I know shop heat has been discussed, but I'm finally able to get out
of the small basement room and build a shop aprox 24x36 with a
basement slab downstairs for car/atv work and a full upstairs for
woodworking. I'm digging out tons of dirt now. It's on a sloped lot,
so both will walk out to ground level. I'm debating ideas of layout
and heat. I'd like to have some HVAC or fan sytem so that it is usable
in the summer and winter. I'm thinking of installing in-slab tubing
and a small woodstove in the basement and fans and/or AC upstairs.
Insulation of course. I've only used a portable propane heater before.
I would appreciate any details of installing a minimum cost water
heating system to just take the cold edge off the slab in the winter.
Can I just use a std water heater & small circ pump? What about
keeping the air out of the tubing? Plumbing & manifold details? No one
really does this down here. I have 500' of PEX available. Any
recommendations on a small wood stove? Should I completely avoid this
in an area with cars? Maybe just install a heat pump with little or no
ductwork? Located in Knox TN, so it is not a brutal winter, but can be
very humid in the summer. I'm also thinking of installing 5" or 6"
pipe in the trusses between the floors for a minimal DC system
upstairs. I've never seen this done. DC lines always run overhead.
Cost is always a concern. Any ideas appreciated. Thx
Yes to hydronics. It's a radiant heat, which seems more comfortable
than forced air - warms the objects directly, rather than using
air to heat them up. I would, however, not use the same water system
for the heating as you have for your potable water - make the heating
loop a closed-loop system, it simplifies the plumbing. Look into
using a water heater for the hydronics if your capacity numbers work
out, they're less work than keeping a boiler happy.
I live in Fargo, ND and floor heat here is nice. In your area I think it
would be over kill! If you want heat in the winter and AC in the summer I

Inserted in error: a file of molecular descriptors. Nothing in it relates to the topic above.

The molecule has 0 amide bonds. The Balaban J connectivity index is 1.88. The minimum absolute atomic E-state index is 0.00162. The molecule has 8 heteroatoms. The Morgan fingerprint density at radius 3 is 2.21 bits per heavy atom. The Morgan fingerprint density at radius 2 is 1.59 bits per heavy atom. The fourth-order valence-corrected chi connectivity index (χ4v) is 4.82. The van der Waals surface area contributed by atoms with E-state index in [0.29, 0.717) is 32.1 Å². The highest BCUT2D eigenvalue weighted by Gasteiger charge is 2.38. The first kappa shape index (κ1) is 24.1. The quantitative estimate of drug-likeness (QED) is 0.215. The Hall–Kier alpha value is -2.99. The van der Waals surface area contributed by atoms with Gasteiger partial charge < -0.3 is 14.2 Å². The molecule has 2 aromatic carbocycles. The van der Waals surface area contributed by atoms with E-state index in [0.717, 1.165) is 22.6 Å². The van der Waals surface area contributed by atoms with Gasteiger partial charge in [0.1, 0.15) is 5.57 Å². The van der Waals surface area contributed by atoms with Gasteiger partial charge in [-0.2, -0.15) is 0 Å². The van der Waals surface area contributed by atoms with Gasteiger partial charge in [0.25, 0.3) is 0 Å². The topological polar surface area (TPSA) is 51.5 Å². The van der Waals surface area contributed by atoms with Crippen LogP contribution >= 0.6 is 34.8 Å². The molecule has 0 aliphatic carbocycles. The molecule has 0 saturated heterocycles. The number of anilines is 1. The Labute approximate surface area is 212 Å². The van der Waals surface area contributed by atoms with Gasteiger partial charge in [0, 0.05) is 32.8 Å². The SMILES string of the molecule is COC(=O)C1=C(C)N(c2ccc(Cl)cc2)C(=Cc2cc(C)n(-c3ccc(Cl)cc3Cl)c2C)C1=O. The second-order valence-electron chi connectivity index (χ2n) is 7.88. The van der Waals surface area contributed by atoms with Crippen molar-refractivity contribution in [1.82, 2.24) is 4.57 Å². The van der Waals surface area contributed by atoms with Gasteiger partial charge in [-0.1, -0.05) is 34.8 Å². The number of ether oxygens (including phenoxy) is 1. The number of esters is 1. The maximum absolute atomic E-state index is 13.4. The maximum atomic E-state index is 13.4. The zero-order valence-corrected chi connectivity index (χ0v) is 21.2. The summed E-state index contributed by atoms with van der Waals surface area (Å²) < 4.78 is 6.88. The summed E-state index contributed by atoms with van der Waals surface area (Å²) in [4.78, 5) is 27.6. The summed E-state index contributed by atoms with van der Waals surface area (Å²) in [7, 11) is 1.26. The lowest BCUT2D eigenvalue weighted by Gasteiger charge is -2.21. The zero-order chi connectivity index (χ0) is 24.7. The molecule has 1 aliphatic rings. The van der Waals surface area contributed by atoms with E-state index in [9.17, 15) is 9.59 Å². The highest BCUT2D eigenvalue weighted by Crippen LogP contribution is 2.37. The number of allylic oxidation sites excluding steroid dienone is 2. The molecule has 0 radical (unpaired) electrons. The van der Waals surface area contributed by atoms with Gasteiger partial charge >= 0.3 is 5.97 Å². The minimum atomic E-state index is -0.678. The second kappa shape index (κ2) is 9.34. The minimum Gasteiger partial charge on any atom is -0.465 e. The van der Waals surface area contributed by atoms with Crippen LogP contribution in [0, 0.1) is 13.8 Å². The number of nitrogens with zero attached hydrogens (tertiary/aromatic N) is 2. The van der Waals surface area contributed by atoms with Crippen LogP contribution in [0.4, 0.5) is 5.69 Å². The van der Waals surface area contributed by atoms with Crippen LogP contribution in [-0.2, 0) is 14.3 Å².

would go with a heat pump, they are a perfect match for your climate.
email@example.com (c) wrote in message
I have the arrangement you are considering. Garage on first floor and
wood shop in loft above. The second level floor is constructed of Tru
Joist I beams and a one ince thick oriented strand (OSB) floor. I
installed dust collector outlets for my table saw and a floor sweep in
the floor (fitting the tubing between the joists). I also installed
the electrical supply to the table saw in the floor. Just remember
that for fire protection purposes you will have to sheetrock the
garage ceiling. So plan your installation in advance. You may want
to fit a soffit across the first floor ceiling to allow for snaking
additional floor runs of dust collector tubing. Or you can always cut
the sheetrock and patch it. I also have dust collector pickups
hanging from the ceiling (piping in the attic). These work well for
connecting sanders, the planer and a second dust pickup on the blade
guard of the table saw.
I heavily insulated the shop walls and roof. Even up north
(Philadelphia area) in the winter the shop reaches a comfortable
temperature when heated by the lights, motors, dust collector and air
filter. I use a 1200 watt portable (oil filled) electric heater to
warm it up at the start of the day. In the summer the afternoon sun
does make it too hot to work there for long past 4 PM. I am
considering a small air conditioner. Remember that you need to return
the dust collector outlet to the shop otherwise your heating and
cooling costs will skyrocket. A cylcone located in the garage with
tubular outlet filters in the shop would be perfect.
When I moved in I debated what to put on the floor. SWMBO suggested
just paint the OSB floor as it would be non slip as is. Three years
later and she is still right.
There is no real reason a dust collection system can't be put in the
floor, but there are a few down sides to it that you need to consider in
setting up your system:
1. When you reorganize your shop (note I did not say if) and relocate
equipment it will be more difficult to move the DC outlet.
2. You will be left with holes in the floor.
3. You will be taking conditioned air out of your shop with the DC
system so your heating and cooling costs will be higher unless you
return that air to the shop.
I made a DC system using a 2' x 2' drop box with a Dayton blower on top
exhausting into a bag filter on top of a galvanized garbage can. It
worked well, you could hear chunks of wood hit the baffle in the drop
box, and sand paper would be sucked up if pieces were left on the lathe.
I just have to get it set up in my new shop.
Woodcraft supply has an article on their web site about using PVC piping
for dust collection - take a look.
Blast gates are down in price and they increase the efficiency of a DC
system, plan on getting them. In my system I used microswitches at each
blast gate to turn on the blower. I used a furnace relay to provide low
voltage to the microswitches which then controlled the blower.
You might want to do a little research before putting your shop on the
second floor. I have heard repeatedly that all stationary power tools
work best with lots of weight and sitting on concrete. A friend of mine
once had his Woodfast lathe in a second floor room of his house. After
about a year, cracks started appearing in walls. A building inspector
told him the vibrations were damaging the structural integrity of his
-mike paulson, fort collins, co
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